The PLATO multiuser interactive computer system used – and indeed invented for this purpose – a plasma display, whose key selling point in the late sixties was that it did not need refresh, therefore did not need to be backed by video memory, at a time when memory was expensive. The resolution was 512x512. Square. Why? Well, why not? Square is the most obvious aspect ratio, and no reason not to go with that when you are building the hardware from scratch.
In the late seventies when Moore's law made video memory cheaper than a plasma screen, everyone started using CRTs. These had an aspect ratio of 4:3. (Landscape usually. The Xerox Alto rotated the picture tube ninety degrees for a portrait format. Why? Presumably because Xerox was a paper company rather than a computer company, and paper is usually used in portrait orientation.)
Except PLATO, which built a CRT terminal to replace the plasma screen, and built it around a square CRT. Why? Presumably to keep compatibility with existing software written for 512x512.
Terminology: it's difficult to search for information on this topic because 'square' in the context of CRTs was used to mean 'flat and rectangular'. Here I am using it in the more usual geometric sense of 1:1 aspect ratio.
So it seems to me that there is no technical reason why CRT monitors shouldn't be square; on the contrary, for a given area, square would seem inherently easier and cheaper than rectangular. And it would certainly be valuable for the user to be able to display extra lines of data. So why were square monitors not more widely used?
TV sets had to stay 4:3 for compatibility with existing broadcast standards. (Well you could physically make one square, but then existing broadcast content would look scrunched.)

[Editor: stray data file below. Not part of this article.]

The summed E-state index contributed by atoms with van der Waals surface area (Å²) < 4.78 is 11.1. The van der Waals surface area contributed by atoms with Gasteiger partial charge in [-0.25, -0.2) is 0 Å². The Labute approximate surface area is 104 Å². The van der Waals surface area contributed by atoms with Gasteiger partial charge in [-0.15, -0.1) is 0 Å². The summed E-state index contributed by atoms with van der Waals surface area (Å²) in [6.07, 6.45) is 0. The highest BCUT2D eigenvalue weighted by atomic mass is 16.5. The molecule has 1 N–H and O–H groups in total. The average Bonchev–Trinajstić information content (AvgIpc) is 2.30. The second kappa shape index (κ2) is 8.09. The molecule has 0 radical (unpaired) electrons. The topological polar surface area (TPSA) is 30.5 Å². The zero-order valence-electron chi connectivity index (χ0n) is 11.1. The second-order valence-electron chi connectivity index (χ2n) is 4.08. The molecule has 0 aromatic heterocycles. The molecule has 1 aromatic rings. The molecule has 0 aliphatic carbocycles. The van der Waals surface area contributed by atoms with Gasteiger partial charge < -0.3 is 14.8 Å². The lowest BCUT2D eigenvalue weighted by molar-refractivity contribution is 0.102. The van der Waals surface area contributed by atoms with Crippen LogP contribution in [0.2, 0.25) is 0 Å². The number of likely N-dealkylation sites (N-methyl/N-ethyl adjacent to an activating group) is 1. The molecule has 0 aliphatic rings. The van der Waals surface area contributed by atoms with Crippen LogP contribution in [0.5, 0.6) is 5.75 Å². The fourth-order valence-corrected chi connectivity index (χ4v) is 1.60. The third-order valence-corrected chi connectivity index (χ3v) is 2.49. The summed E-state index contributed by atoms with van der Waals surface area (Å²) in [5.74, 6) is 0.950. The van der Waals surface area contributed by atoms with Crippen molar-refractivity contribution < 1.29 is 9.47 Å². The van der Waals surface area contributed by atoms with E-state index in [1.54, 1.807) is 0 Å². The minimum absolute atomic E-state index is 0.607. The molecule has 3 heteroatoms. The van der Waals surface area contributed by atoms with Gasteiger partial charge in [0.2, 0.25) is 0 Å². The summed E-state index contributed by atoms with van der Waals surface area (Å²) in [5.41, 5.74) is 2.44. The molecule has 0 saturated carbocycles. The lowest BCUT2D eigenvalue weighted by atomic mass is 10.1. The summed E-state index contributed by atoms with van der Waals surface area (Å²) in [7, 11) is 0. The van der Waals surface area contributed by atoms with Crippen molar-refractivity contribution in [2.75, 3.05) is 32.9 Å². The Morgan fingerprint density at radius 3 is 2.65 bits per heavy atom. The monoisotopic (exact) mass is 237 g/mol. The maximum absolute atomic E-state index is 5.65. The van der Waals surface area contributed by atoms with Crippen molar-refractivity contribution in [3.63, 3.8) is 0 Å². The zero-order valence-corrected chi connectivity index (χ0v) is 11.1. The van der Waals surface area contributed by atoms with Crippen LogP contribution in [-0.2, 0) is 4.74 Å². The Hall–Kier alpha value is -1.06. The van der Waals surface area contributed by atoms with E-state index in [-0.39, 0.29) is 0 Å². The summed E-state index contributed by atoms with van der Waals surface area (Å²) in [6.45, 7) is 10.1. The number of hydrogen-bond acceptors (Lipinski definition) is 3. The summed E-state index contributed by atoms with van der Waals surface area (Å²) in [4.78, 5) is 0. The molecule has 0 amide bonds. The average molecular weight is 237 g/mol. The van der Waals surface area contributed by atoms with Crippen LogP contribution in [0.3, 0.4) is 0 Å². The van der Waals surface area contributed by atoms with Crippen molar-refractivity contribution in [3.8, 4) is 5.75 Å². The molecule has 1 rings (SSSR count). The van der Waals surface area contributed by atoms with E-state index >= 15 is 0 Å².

Some early home computers used the living room TV set as display, which takes them out of scope for this question. But business computers did not, because the standard for business computing was 80 columns, which an NTSC TV set could not display readably. So they needed dedicated monitors anyway.
Conjecture: the electronics and the phosphor coating needed to be dedicated, but computer monitors used the same glass tubes as TV sets, and at each moment in time it was cheaper to buy some of the rectangular glass tubes coming from a TV factory, then to set up a dedicated production line for square tubes.
Maybe this was a bistable state? Maybe if anyone had set up a big enough production line for square tubes for computer monitors, they could've driven down the price enough to make them as cheap as the rectangular ones, and then everyone would've started using square tubes?
If that conjecture is right, then it would be all or nothing. PLATO must've set up a small production line for small numbers of square tubes (or maybe they anticipated large numbers; they were hoping to get big). But the above conjecture would weakly predict that no one else used square tubes at all.
So, the question:
Were there any square monitors other than the PLATO ones?